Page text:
US President Donald Trump, who is negotiating a trade agreement with China, on Friday praised its efforts to control the outbreak and thanked Xi.
The US plans to close its consulate in Wuhan temporarily and evacuate some Americans, including diplomats and medical personnel, in a charter flight on Sunday, Dow Jones reported Saturday.
France and Australia announced similar plans. French officials will evacuate nationals trapped by China’s lockdown, sending them by bus to a neighbouring province, the South China Morning Post reported, citing an email. Australia’s Foreign Minister Marise Payne said its diplomatic staff are working with the Chinese authorities to get the more than 75 Australian citizens in Wuhan out of the city, ABC reported.
Authorities in Hubei Province, which includes Wuhan, issued an urgent appeal for protective clothing, face masks for civilians and surgical masks for doctors, goggles and disinfectant to help contain the epidemic, the People’s Daily reported.
A doctor suspected of having the coronavirus died on Saturday in Hubei, according to local media. It’s not immediately clear if the 62-year-old specialist was working on the front lines to treat the illness.
Beijing’s municipal health commission said on Sunday a combination of lopinavir and ritonavir made by AbbVie Inc are part of the National Health Commission’s latest treatment plan, and its hospitals have supplies of the medicine if needed.
China’s Global Times on Sunday tweeted that the nation’s Center for Disease Control and Prevention will start developing a vaccine to treat patients.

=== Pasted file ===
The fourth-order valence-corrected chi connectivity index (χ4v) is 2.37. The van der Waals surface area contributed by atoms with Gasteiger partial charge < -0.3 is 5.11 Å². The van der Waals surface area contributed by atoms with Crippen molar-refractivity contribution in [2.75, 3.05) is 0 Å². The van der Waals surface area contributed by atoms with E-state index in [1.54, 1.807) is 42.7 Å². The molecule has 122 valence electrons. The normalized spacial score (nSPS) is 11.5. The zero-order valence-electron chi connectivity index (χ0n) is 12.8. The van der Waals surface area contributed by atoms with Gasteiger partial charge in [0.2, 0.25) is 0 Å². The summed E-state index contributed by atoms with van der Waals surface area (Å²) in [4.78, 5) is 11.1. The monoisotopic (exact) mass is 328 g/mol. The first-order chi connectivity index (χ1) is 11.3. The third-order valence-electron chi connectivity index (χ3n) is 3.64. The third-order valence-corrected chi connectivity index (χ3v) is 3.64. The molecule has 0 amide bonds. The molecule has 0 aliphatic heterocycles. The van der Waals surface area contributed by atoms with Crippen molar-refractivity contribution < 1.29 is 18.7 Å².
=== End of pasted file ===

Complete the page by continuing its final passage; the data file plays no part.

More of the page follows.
The China Development Bank approved an emergency loan of 2 billion yuan (S$390million) for Wuhan to provide medical aid, emergency gear and expenses for epidemic prevention and control, according to a statement.
The People’s Liberation Army sent 450 medical personnel, including those who’ve had experience in fighting viral pandemics, to Wuhan to help out at local hospitals, according to the Xinhua News Agency.
The containment efforts come during the Chinese New Year holiday, the country’s biggest celebration during which billions of trips are typically taken for vacation and visiting of family.
Public events to mark the new year were cancelled. Shanghai Disneyland announced that it was closing indefinitely, cinema chains cancelled movie screenings and Starbucks shut several outlets. The halt to activity comes during what is usually a peak period for spending.
On Saturday, when they should have been celebrating the holiday, people waiting at one Wuhan hospital complained bitterly.
“It takes at least five hours to see a doctor,” one woman, who didn’t want to be named, told AFP.
One man in his 30s said some people had to queue for two days. Many people brought their own chairs.
The dramatic rise in the death count in China signals the virus isn’t yet under control despite aggressive steps by authorities there to limit movement for millions of people who live in cities near the center of the outbreak.
Those limits expanded on Saturday as the government banned all outgoing overseas group tours as of Monday after suspending domestic group tours on Friday.
Authorities have also started to curtail travel in other parts of the country.
The cities of Beijing, Tianjin and Xi’an prohibited long-distance buses from entering and leaving the city. The southern city of Shantou announced a partial lockdown on Sunday, the first such measure taken outside the epicentre of the disease.
TAIWAN FINES PATIENT, MALAYSIA DETAINS DODGERS